Lee [11] concluded in his study that both pre- and post-debridement cultures have essentially no value and is an unnecessary expense to the patient and hence should not be used. Our study also shows no significant correlation between pre- and post-debridement cultures, but we found postdebridement culture to be important in formulating an antibiotic regimen to be started early in emergency and subsequent cultures to be taken as long as there is any discharge from the wound site, so as to study the bacterial isolate and its sensitivity pattern to change antibiotics if necessary.

Based on the results, we would like to reemphasize that all patients with open fractures need to be assessed individually, and the basic principles of open fracture management including wound debridement, fracture stabilization, and soft tissue cover must be carried out with culture samples taken at appropriate time.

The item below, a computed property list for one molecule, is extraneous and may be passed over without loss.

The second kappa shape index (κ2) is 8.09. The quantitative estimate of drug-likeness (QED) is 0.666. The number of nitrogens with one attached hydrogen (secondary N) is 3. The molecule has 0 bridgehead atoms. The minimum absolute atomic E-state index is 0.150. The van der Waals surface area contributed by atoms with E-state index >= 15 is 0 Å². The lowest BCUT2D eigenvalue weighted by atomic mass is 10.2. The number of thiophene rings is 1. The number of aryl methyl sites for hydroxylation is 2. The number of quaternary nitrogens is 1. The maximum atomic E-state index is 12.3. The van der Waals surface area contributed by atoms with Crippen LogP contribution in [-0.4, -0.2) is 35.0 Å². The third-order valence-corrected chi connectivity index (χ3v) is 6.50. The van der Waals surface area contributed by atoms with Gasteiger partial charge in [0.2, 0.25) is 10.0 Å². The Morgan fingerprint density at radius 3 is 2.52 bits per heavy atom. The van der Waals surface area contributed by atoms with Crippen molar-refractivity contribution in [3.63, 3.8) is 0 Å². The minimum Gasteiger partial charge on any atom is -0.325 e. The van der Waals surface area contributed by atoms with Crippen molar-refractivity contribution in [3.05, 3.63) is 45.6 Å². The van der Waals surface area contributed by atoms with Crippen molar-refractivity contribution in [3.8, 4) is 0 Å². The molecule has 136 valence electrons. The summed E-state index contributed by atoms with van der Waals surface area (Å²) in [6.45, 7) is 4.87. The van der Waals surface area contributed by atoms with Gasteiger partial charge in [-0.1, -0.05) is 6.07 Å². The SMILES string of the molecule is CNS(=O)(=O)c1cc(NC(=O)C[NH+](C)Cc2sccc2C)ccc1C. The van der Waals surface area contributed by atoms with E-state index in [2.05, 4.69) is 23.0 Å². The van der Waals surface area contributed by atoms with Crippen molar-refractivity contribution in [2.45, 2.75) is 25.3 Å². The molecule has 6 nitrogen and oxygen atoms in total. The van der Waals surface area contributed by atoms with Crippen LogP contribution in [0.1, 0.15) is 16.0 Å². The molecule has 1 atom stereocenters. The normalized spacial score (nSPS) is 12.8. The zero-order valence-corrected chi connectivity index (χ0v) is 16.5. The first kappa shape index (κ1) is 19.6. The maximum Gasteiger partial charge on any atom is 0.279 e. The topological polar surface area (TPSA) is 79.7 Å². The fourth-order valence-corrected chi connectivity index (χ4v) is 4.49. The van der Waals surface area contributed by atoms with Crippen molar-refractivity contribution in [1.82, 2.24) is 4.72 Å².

Conclusion Top


Predebridement cultures are of no importance in treating open fractures. Postdebridement cultures are important in formulating an antibiotic policy to be started in patients of open fractures as soon as possible. Gram-negative organisms are the most probable cause of infection in cases of open fracture. Our antibiotic policy should cover both Gram-positive and Gram-negative organisms with two antibiotic drug regimen if possible. Aminoglycosides are the most sensitive group of drugs in both Gram-positive and Gram-negative bacteria. Quinolones or cephalosporins should be used in combination with aminoglycosides in all cases of open fracture in our vicinity. Absolutely, considering the results of the study, we have change the antibiotic choice and regimen in our department.